Stem cell transplant
Young patients and children undergo a stem cell transplant in the most severe cases, including relapse of the therapy-refractory lymphoma. This procedure allows doctors to achieve long-term remission, although it is complex and unsafe because donor cells have to be transplanted. In developed countries, the procedure is successful in most patients.
Allogeneic (from a donor) stem cell transplant is a non-specific immunological therapy option. The clinical outcome is based on a graft-versus-lymphoma effect.
The essence of this treatment is as follows:
- Doctors use high doses of chemotherapy drugs to kill as many cancer cells as possible.
- Donor stem cells are injected intravenously so that they are fixed in the bone marrow and restore the function of hematopoiesis.
A few weeks after the stem cell transplant, the patient's production of blood cells, including immune cells, is restored. Immunity is actually updated. If the patient's immune cells practically did not attack the tumor, then the renewed immunity produces more aggressive leukocytes toward the lymphoma. With the most favorable treatment outcome, immune cells destroy the lymphoma completely.
The efficiency of the stem cell transplant is very high, and in some, the most severe groups of patients, this procedure simply has no alternative. Even among those whose lymphoma has recurred after the initial treatment and does not respond to drug therapy, more than half of patients with cancer are cured by an allogeneic stem cell transplant.
CAR T-cell therapy
CAR T-cell therapy is not yet part of the standard treatment for T-cell lymphoma. However, it is already showing excellent results in clinical trials, so it may be a good option for patients with a poor prognostic disease who do not respond to other treatments.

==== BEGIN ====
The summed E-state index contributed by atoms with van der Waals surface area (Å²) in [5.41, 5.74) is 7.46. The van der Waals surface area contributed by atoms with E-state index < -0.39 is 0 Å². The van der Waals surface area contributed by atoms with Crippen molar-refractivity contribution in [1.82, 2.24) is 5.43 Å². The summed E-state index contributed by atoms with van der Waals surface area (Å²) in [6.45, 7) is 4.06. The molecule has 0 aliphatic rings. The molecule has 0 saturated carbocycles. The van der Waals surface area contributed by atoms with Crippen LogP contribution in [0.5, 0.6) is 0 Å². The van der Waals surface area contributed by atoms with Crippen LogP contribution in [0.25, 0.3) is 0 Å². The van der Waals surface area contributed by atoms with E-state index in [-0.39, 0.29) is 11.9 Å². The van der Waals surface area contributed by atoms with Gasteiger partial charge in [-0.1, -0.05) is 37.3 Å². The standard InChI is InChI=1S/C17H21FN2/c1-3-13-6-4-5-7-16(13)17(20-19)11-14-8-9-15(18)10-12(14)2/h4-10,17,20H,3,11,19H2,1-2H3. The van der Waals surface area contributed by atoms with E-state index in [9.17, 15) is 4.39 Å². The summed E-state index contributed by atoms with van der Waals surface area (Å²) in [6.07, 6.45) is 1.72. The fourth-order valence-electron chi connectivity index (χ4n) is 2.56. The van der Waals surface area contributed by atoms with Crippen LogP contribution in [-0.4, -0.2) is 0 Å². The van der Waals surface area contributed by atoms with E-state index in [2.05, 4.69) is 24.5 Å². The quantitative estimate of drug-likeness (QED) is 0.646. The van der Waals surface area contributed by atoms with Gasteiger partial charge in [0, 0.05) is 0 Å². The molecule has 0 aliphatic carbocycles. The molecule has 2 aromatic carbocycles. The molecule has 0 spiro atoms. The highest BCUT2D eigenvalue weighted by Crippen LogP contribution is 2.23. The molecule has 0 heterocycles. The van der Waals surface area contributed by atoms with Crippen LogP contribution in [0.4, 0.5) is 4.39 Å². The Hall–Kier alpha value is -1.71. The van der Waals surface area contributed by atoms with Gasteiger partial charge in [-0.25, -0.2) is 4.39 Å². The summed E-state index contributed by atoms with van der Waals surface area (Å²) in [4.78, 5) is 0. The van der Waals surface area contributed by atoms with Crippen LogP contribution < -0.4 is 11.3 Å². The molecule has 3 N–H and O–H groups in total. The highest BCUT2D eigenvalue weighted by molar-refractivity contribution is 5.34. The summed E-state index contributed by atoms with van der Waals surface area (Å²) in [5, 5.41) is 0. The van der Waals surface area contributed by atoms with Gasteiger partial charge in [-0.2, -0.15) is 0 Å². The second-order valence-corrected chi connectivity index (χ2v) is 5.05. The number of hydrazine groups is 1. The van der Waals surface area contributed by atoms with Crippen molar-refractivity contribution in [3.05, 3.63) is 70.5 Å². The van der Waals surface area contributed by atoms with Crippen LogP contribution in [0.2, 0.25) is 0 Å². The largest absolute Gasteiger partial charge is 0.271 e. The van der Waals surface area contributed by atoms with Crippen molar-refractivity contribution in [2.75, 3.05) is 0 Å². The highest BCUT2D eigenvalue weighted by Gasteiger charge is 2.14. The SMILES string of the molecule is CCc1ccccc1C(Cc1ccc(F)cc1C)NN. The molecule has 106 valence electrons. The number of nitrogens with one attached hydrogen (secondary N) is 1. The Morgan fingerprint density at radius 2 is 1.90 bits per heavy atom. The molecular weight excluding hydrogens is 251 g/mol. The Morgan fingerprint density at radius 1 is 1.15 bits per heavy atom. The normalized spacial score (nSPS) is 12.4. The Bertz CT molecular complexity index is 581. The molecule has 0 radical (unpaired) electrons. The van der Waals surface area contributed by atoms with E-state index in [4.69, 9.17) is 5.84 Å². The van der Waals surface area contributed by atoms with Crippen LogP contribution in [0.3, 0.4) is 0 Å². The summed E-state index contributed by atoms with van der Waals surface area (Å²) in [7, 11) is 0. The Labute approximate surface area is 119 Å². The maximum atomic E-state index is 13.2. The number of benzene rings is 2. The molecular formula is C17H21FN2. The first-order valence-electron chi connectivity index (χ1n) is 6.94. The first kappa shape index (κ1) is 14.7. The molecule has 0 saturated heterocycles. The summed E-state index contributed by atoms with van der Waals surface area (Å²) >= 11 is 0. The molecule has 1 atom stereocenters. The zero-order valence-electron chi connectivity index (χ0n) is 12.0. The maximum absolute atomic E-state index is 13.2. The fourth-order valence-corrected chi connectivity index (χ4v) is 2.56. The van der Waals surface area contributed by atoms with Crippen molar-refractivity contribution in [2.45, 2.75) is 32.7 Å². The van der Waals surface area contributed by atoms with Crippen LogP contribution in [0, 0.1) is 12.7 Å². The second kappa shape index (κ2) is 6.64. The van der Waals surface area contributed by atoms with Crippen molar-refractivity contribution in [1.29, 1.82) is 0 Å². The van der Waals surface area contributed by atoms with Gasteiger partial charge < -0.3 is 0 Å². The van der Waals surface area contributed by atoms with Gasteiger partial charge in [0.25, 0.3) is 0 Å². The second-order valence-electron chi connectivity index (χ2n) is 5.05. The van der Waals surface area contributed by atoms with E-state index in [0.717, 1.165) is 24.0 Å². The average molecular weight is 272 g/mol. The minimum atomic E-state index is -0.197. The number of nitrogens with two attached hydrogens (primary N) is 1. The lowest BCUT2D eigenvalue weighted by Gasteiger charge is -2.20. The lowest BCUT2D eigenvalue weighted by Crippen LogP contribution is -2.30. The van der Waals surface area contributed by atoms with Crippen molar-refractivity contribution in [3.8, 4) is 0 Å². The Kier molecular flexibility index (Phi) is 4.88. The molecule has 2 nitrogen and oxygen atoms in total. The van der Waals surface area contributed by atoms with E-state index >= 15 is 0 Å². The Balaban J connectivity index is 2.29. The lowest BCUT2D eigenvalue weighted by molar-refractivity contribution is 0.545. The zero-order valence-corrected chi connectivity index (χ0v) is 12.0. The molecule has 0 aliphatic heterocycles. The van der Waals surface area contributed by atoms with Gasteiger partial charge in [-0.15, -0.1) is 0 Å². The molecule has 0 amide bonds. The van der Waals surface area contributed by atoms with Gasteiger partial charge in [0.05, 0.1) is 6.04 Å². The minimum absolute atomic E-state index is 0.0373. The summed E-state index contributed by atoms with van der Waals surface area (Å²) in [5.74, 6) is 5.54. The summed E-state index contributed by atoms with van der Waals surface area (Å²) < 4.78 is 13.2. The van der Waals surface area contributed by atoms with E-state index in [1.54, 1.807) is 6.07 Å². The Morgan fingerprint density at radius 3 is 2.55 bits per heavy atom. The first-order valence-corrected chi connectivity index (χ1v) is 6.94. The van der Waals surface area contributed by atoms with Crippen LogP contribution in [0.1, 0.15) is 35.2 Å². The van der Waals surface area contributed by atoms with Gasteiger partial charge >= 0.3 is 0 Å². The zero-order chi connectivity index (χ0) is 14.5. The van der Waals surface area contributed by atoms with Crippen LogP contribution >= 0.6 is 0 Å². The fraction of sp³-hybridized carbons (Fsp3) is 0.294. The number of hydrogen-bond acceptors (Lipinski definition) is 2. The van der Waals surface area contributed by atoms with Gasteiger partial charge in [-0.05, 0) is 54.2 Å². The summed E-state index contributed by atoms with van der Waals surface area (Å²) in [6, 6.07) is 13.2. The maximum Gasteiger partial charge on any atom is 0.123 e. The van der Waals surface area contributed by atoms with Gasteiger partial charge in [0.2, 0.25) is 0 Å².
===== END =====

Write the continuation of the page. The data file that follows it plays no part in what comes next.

The target for CAR T-cell therapy is CD30 cells. The essence of the method is that the doctors take the patient's own leukocytes, modify their genes, multiply them and administer them into the patient's body. The altered cells attack the lymphoma cells and put the disease into remission. Studies show a high rate of complete response (elimination of all tumors), which is achieved within a month after the start of therapy. In half of the patients, remission lasts more than one year. In some patients treated with CAR T-cell therapy, the disease is cured completely.
Where to undergo T-cell lymphoma treatment?
You can undergo your treatment for aggressive T-cell lymphoma in one of the developed countries. There are a few reasons for you to go abroad to fight this disease:
- the availability of the latest drugs that are not yet used in countries with poorly developed medicine;
- a high probability of a complete cure of the disease, especially in ALK-positive tumors;
- a personalized treatment based not only on the type but also on the molecular subtype of the lymphoma;
- successful treatment of even the most severe forms of the disease with the help of stem cell transplant and adoptive cell technologies;
- a high-quality accompanying therapy, which improves the tolerability of treatment and reduces the risk of severe complications.
You are kindly welcome to use the Booking Health service to make your appointment for T-cell lymphoma treatment abroad. On our company's website, you can see the cost of treatment and compare prices. When making your appointment through the Booking Health service, the cost of treatment for you will be lower than when contacting the hospital directly due to the lack of coefficients for foreign patients. We will help you to choose the most suitable hospital that specializes in treating T-cell lymphoma and arrange your trip abroad.
The article was edited by medical experts, board certified doctors Dr. Nadezhda Ivanisova and Dr. Farrukh Ahmed. For the treatment of the conditions referred to in the article, you must consult a doctor; the information in the article is not intended for self-medication!
National Center for Biotechnology
European Society for Medical Oncology